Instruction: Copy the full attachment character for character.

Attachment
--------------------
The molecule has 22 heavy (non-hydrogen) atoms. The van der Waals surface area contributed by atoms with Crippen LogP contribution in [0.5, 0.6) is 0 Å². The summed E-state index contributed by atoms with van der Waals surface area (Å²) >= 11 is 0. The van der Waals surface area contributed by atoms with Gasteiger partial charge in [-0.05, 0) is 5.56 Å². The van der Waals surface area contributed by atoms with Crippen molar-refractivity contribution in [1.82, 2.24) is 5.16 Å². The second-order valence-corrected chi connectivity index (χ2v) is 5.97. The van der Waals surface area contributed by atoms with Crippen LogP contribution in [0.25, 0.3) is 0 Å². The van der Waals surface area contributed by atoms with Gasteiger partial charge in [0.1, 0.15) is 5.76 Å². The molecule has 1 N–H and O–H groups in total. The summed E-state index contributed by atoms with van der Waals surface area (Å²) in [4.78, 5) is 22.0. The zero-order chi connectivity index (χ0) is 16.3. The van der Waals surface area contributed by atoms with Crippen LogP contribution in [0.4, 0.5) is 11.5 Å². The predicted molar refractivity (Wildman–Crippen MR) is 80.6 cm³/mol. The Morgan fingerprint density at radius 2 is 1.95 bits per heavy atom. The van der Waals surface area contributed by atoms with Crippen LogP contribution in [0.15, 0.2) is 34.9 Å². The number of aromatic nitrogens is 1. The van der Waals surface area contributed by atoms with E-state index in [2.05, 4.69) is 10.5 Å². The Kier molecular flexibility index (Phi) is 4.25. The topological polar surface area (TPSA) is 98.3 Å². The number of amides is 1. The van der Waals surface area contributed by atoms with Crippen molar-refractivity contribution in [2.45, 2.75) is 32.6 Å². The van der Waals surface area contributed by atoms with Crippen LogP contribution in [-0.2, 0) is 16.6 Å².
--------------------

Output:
The molecule has 22 heavy (non-hydrogen) atoms. The van der Waals surface area contributed by atoms with Crippen LogP contribution in [0.5, 0.6) is 0 Å². The summed E-state index contributed by atoms with van der Waals surface area (Å²) >= 11 is 0. The van der Waals surface area contributed by atoms with Gasteiger partial charge in [-0.05, 0) is 5.56 Å². The van der Waals surface area contributed by atoms with Crippen molar-refractivity contribution in [1.82, 2.24) is 5.16 Å². The second-order valence-corrected chi connectivity index (χ2v) is 5.97. The van der Waals surface area contributed by atoms with Crippen LogP contribution in [0.25, 0.3) is 0 Å². The van der Waals surface area contributed by atoms with Gasteiger partial charge in [0.1, 0.15) is 5.76 Å². The molecule has 1 N–H and O–H groups in total. The summed E-state index contributed by atoms with van der Waals surface area (Å²) in [4.78, 5) is 22.0. The zero-order chi connectivity index (χ0) is 16.3. The van der Waals surface area contributed by atoms with Crippen LogP contribution in [0.4, 0.5) is 11.5 Å². The predicted molar refractivity (Wildman–Crippen MR) is 80.6 cm³/mol. The Morgan fingerprint density at radius 2 is 1.95 bits per heavy atom. The van der Waals surface area contributed by atoms with Crippen LogP contribution in [0.15, 0.2) is 34.9 Å². The number of aromatic nitrogens is 1. The van der Waals surface area contributed by atoms with E-state index in [2.05, 4.69) is 10.5 Å². The Kier molecular flexibility index (Phi) is 4.25. The topological polar surface area (TPSA) is 98.3 Å². The number of amides is 1. The van der Waals surface area contributed by atoms with Crippen molar-refractivity contribution in [2.45, 2.75) is 32.6 Å². The van der Waals surface area contributed by atoms with Crippen LogP contribution in [-0.2, 0) is 16.6 Å².